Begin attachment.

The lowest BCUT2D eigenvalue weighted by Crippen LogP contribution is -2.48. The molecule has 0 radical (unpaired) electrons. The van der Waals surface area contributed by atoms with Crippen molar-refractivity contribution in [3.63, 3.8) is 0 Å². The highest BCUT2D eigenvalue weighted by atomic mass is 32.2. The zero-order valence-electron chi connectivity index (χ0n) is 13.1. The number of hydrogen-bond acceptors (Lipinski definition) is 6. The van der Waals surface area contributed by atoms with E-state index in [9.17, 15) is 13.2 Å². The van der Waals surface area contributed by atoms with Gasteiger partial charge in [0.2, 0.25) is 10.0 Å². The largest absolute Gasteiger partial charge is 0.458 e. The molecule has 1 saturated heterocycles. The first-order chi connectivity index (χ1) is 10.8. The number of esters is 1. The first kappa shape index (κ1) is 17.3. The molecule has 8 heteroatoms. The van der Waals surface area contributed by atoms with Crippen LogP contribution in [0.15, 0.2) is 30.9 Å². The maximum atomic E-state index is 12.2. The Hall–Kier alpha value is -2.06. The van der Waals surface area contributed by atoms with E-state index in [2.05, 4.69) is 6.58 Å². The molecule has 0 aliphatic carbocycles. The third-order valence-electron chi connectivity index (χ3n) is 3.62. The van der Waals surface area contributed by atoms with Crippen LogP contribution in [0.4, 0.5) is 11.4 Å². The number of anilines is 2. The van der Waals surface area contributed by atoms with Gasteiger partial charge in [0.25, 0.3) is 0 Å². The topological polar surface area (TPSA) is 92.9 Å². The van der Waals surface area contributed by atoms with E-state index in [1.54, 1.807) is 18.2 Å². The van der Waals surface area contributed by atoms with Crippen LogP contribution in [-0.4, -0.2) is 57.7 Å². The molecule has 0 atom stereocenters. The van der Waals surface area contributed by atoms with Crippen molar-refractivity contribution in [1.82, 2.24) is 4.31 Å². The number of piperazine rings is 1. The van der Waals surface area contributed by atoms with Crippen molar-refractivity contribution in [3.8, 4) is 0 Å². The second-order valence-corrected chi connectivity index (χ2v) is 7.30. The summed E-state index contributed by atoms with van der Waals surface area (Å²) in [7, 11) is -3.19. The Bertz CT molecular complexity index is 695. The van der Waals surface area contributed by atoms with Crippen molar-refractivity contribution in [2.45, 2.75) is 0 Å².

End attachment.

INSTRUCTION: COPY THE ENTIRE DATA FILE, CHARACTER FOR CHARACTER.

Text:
The lowest BCUT2D eigenvalue weighted by Crippen LogP contribution is -2.48. The molecule has 0 radical (unpaired) electrons. The van der Waals surface area contributed by atoms with Crippen molar-refractivity contribution in [3.63, 3.8) is 0 Å². The highest BCUT2D eigenvalue weighted by atomic mass is 32.2. The zero-order valence-electron chi connectivity index (χ0n) is 13.1. The number of hydrogen-bond acceptors (Lipinski definition) is 6. The van der Waals surface area contributed by atoms with E-state index in [9.17, 15) is 13.2 Å². The van der Waals surface area contributed by atoms with Gasteiger partial charge in [0.2, 0.25) is 10.0 Å². The largest absolute Gasteiger partial charge is 0.458 e. The molecule has 1 saturated heterocycles. The first-order chi connectivity index (χ1) is 10.8. The number of esters is 1. The first kappa shape index (κ1) is 17.3. The molecule has 8 heteroatoms. The van der Waals surface area contributed by atoms with Crippen LogP contribution in [0.15, 0.2) is 30.9 Å². The maximum atomic E-state index is 12.2. The Hall–Kier alpha value is -2.06. The van der Waals surface area contributed by atoms with E-state index in [2.05, 4.69) is 6.58 Å². The molecule has 0 aliphatic carbocycles. The third-order valence-electron chi connectivity index (χ3n) is 3.62. The van der Waals surface area contributed by atoms with Crippen LogP contribution in [0.4, 0.5) is 11.4 Å². The number of anilines is 2. The van der Waals surface area contributed by atoms with Gasteiger partial charge in [0.25, 0.3) is 0 Å². The topological polar surface area (TPSA) is 92.9 Å². The van der Waals surface area contributed by atoms with E-state index in [1.54, 1.807) is 18.2 Å². The van der Waals surface area contributed by atoms with Crippen LogP contribution in [-0.4, -0.2) is 57.7 Å². The molecule has 0 atom stereocenters. The van der Waals surface area contributed by atoms with Crippen molar-refractivity contribution in [1.82, 2.24) is 4.31 Å². The number of piperazine rings is 1. The van der Waals surface area contributed by atoms with Crippen molar-refractivity contribution in [3.8, 4) is 0 Å². The second-order valence-corrected chi connectivity index (χ2v) is 7.30. The summed E-state index contributed by atoms with van der Waals surface area (Å²) in [7, 11) is -3.19. The Bertz CT molecular complexity index is 695. The van der Waals surface area contributed by atoms with Crippen molar-refractivity contribution in [2.45, 2.75) is 0 Å².